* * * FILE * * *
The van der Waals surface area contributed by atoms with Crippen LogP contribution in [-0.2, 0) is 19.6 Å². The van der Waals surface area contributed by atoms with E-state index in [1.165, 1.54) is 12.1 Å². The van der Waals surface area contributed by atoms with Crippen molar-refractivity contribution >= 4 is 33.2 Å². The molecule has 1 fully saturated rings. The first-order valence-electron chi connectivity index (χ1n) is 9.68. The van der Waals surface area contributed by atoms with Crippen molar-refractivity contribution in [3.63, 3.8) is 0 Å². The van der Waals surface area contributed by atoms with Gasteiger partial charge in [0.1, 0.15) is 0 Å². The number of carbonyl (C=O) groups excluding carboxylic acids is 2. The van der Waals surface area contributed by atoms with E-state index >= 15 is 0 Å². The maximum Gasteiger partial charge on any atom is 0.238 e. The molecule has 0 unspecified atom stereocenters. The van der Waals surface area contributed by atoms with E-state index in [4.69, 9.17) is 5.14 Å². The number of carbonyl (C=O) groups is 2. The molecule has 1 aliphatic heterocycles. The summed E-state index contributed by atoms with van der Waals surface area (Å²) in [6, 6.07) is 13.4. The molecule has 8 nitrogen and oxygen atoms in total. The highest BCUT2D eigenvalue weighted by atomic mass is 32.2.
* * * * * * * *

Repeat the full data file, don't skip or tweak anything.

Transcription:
The van der Waals surface area contributed by atoms with Crippen LogP contribution in [-0.2, 0) is 19.6 Å². The van der Waals surface area contributed by atoms with E-state index in [1.165, 1.54) is 12.1 Å². The van der Waals surface area contributed by atoms with Crippen molar-refractivity contribution >= 4 is 33.2 Å². The molecule has 1 fully saturated rings. The first-order valence-electron chi connectivity index (χ1n) is 9.68. The van der Waals surface area contributed by atoms with Crippen molar-refractivity contribution in [3.63, 3.8) is 0 Å². The van der Waals surface area contributed by atoms with Gasteiger partial charge in [0.1, 0.15) is 0 Å². The number of carbonyl (C=O) groups excluding carboxylic acids is 2. The van der Waals surface area contributed by atoms with E-state index >= 15 is 0 Å². The maximum Gasteiger partial charge on any atom is 0.238 e. The molecule has 0 unspecified atom stereocenters. The van der Waals surface area contributed by atoms with E-state index in [4.69, 9.17) is 5.14 Å². The number of carbonyl (C=O) groups is 2. The molecule has 1 aliphatic heterocycles. The summed E-state index contributed by atoms with van der Waals surface area (Å²) in [6, 6.07) is 13.4. The molecule has 8 nitrogen and oxygen atoms in total. The highest BCUT2D eigenvalue weighted by atomic mass is 32.2.